Colbert County officials hope to use 10 to 12 devices based on recommendations from the sheriff's department, district attorney's office or as a court ruling.
Lauderdale County Community Corrections has contracted with two companies in the past to provide devices based on radio frequencies. Liz Hawk, director of the program, said she would like to have GPS systems available at some point.
"The GPS systems would make the communities safer for everyone," she said.
Pierce said the devices would be ideal for monitoring sex offenders because the monitors can be programmed with certain exclusion areas.
For example, the coordinates of a certain day-care or school could be entered into the system. If the person wearing the monitor got too close to that facility, the device would begin beeping and officials would be notified.
Wallace said the same is true for people charged with domestic violence. The devices can be set to alert officials if those individuals get too close to an area that they are not supposed to be.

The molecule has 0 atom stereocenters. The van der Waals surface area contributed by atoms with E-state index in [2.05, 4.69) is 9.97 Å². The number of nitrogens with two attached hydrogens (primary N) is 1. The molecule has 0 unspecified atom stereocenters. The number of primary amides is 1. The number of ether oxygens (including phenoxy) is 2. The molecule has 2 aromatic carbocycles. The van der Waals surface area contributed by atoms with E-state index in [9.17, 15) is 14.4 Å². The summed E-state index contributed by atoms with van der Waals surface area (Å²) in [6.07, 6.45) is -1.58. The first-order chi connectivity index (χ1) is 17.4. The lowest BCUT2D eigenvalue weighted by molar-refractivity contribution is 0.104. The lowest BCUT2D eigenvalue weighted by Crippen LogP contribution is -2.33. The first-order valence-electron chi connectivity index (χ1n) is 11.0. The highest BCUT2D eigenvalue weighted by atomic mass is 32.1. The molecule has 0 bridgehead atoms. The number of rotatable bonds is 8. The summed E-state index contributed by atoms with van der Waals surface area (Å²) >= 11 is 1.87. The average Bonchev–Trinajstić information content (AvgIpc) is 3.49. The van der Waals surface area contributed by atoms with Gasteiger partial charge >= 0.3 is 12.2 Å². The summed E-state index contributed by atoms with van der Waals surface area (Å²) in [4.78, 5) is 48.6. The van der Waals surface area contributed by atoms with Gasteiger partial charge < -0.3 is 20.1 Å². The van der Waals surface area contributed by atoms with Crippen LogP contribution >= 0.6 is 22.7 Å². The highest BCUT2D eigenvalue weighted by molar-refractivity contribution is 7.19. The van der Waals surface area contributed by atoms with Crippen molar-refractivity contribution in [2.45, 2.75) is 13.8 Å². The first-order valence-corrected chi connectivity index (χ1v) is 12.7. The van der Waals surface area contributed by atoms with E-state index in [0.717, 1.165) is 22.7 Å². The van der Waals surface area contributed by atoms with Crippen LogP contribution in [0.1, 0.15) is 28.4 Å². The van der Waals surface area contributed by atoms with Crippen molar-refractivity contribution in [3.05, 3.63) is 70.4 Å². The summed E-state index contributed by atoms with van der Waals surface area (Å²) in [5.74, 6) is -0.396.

Local officials expect the use of ankle monitors to become more common in the next couple of years as prison overcrowding becomes more of an issue.
"If you are a judge charged with protecting the community, this just gives you another tool to work with," Wallace said.
Some devices have become so advanced that they can actually detect if someone wearing the monitor has consumed alcohol that day and transmits that information back to authorities.
"I think ankle monitors will be very common in the next couple of years," Hawk said. "Eventually all sex offenders will have to wear them. That's already the trend in some parts of the country."
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Who knows what evil lurks in the hearts of men on the Internet? "Frontline" knows and, in an overblown sociology lesson, lets parents in on the potential predators, bullies and voyeurs keeping company with young Web surfers.
The dangers of inappropriate Internet content parading before underage eyes are recounted, but this documentary ultimately helps parents see that some of their anxiety is overblown.
The topic itself seems a bit out of "Frontline's" usual range. The acclaimed journalistic outfit that has explored Darfur, Blackwater, the Taliban and torture this time sticks close to home for "Growing Up Online," Tuesday on PBS (KCTS).
It's true that the Internet has changed the experience of childhood in profound ways. Ninety percent of teens are online these days. They represent the first generation to come of age in the virtual world.